A scientific discovery that began with an ‘aha’ moment 13 years ago is finally coming to the silicon chip marketplace in a development that should greatly improve the reliability of the next generation of electronic devices. The arc of that discovery, from idea to commercial application in microchips, also provides testament to the value of patience when it comes to doing translational research.
Two researchers at the University of Illinois’ Beckman Institute, Joe Lyding and Karl Hess, had a light bulb moment in 1996 when Hess was asking Lyding about his work on desorbing deuterium – instead of hydrogen – from silicon by using energetic electrons. Lyding responded: “Well, has anybody tried deuterium in transistors?” That is when the normally unassuming Hess leapt from his chair and said, “That’s it.”
The two began a collaboration aimed at replacing hydrogen with deuterium to mitigate what are known as hot-carrier effects that reduce the lifetime of silicon chips and the electronic devices they power. They reported on their findings in a seminal paper, Reduction of Hot Electron Degradation in Metal Oxide Semiconductor Transistors by Deuterium Processing, that appeared in Applied Physics Letters in 1996. The paper has been cited hundreds of times over the years.
The researchers found that by substituting deuterium, a non-radioactive, stable isotope of hydrogen (also known as heavy hydrogen) they could improve the lifetime of silicon chips by as much as 50 times over. The method works because deuterium bonds more effectively to silicon surfaces than hydrogen, thereby immunizing the chip from hot-carrier effects.
The factors favoring deuterium over hydrogen weren’t fully understood 13 years ago, and it was believed that hot-carrier effects would scale away as technology progressed. But as devices got smaller, and were loaded with more functions that required more processing power, damage from electrons zipping through a chip became a bigger issue.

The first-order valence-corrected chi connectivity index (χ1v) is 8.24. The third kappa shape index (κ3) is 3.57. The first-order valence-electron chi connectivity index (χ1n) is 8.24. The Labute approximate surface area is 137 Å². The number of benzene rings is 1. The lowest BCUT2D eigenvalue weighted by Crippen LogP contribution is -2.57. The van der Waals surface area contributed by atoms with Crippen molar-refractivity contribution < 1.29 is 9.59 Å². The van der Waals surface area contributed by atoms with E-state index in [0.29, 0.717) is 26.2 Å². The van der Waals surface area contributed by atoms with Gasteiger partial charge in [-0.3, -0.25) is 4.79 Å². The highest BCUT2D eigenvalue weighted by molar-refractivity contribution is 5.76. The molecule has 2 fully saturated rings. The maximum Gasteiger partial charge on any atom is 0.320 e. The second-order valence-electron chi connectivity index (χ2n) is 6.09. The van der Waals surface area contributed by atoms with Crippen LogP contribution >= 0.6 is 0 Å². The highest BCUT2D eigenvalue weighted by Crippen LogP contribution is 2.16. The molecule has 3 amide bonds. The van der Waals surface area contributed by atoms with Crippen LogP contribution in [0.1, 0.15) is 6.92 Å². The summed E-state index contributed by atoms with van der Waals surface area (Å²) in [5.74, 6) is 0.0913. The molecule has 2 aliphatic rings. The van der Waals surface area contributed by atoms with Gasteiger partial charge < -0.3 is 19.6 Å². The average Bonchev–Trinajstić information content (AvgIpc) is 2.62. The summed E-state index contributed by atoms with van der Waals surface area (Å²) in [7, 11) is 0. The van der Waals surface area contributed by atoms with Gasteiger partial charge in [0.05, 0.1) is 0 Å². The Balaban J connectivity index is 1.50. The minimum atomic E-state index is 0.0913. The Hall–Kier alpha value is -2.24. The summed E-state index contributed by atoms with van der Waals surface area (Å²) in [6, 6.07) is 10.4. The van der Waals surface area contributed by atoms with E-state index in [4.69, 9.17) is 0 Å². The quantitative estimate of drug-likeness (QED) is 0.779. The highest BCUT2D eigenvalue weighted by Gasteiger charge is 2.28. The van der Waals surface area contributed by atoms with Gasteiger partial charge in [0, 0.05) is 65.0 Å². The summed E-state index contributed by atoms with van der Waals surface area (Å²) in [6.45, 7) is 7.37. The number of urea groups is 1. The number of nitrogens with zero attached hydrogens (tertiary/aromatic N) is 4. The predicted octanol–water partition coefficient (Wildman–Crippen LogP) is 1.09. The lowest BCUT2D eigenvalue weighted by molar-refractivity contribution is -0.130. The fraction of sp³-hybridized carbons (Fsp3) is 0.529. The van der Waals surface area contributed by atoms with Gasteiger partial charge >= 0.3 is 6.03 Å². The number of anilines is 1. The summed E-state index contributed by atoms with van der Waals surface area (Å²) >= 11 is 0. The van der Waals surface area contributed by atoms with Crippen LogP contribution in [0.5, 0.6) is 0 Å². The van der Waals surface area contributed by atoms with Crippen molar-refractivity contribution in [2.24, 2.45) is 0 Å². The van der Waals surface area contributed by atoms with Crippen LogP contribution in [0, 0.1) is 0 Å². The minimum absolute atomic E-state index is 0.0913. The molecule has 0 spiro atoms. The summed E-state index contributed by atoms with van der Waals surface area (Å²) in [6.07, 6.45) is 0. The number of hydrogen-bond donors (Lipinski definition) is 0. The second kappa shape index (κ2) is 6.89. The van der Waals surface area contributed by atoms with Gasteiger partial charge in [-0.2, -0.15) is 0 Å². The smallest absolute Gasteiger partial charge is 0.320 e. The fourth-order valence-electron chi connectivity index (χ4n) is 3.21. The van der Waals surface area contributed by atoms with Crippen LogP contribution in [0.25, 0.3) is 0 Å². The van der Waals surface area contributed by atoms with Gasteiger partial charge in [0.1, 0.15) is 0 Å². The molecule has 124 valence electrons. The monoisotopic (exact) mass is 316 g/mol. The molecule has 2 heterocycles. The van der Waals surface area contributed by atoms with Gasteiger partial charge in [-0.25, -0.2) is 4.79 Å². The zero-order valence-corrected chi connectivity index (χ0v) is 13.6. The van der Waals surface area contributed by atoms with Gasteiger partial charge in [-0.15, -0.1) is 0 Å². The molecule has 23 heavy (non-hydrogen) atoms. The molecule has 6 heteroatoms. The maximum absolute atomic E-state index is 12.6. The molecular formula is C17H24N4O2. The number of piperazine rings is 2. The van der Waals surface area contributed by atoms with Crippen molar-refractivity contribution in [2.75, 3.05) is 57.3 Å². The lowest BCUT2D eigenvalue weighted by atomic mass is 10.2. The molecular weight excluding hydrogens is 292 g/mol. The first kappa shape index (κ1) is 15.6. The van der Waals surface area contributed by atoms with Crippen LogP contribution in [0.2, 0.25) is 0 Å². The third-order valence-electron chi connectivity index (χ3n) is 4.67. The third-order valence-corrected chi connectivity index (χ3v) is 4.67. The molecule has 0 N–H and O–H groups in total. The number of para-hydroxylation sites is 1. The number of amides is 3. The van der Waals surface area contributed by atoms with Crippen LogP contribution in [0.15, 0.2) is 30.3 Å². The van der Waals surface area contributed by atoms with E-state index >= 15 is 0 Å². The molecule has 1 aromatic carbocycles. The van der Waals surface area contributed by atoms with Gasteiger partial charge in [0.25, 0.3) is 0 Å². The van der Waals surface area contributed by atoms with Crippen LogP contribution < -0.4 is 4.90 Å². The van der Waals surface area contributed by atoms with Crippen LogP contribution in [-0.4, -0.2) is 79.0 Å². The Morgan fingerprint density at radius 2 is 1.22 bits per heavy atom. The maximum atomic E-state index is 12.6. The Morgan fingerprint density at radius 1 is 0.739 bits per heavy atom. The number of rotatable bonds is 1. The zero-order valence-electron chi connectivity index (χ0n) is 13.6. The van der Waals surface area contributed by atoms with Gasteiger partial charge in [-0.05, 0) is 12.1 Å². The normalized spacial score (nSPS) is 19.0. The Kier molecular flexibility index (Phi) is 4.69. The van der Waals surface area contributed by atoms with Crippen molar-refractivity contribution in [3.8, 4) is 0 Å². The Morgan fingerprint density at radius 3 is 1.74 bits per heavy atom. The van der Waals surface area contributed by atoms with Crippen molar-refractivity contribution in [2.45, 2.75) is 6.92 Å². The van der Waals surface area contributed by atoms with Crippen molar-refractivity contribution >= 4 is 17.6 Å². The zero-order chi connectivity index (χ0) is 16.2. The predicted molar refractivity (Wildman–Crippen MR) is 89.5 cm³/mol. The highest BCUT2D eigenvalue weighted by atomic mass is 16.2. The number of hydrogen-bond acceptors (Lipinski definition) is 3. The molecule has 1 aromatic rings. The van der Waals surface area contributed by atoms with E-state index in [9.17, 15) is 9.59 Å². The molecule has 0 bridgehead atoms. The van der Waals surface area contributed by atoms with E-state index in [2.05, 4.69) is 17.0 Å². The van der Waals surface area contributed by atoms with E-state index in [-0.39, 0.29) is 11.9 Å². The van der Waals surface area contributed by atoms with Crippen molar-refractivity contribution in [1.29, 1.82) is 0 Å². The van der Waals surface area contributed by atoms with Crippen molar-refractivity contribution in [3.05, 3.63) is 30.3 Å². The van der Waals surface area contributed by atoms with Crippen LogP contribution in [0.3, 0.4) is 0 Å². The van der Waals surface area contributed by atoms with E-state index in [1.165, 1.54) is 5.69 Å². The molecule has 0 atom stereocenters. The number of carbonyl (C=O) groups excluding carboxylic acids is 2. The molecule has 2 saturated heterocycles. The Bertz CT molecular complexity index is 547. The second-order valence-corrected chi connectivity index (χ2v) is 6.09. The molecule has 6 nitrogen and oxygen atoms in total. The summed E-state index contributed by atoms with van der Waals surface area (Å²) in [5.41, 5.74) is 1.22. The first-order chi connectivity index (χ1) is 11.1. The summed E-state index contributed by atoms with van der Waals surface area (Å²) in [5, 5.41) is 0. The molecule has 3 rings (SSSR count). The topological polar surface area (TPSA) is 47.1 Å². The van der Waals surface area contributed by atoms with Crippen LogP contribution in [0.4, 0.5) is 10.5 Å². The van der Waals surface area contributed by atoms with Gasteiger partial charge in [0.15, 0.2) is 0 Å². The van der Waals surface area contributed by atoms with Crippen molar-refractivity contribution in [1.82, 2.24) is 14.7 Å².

From the discovery moment Lyding and Hess enjoyed back in 1996 until 2010 the technology went through a very long development and patent process before its integration into the chip manufacturing process. But in late January of this year a licensing agreement was signed between electronics giant Samsung and researchers Lyding, Hess, former Lyding postdoctoral associate Jinju Lee, and the University of Illinois. Illinois holds six patents on the technology and Lyding said other patents for the same method, close to 200 in all, date back to their discovery, paper, and Illinois’s patents.
Cell phones are a prime example of an application that could benefit from the method but other uses such as in computers where reliability and longevity of the device are more important than speed are also potential applications.
Translating scientific discovery like the one made by Hess and Lyding into products that reward both the researcher and their academic institution is an involved and almost always lengthy process. Lyding said patience is the key to success.
“The University of Illinois deserves a great deal of credit for exhibiting the institutional patience needed to see the deuterium technology through the 13 years from discovery to a license agreement,” Lyding said. “At many times during this period the entire process was fragile and could have easily succumbed to internal or external pressures. In view of the costs and the risks, decisions had to be made at the highest levels to keep the entire process afloat.”
In particular, Lyding praised the Illinois Office of Technology Management (OTM) and the Office of the Vice President for Technology and Economic Development for their efforts during the process.
“The OTM continued to support the patenting activities and sustained a concentrated licensing effort over the past 3 years that led to the positive outcome.”
To read the original paper, click here.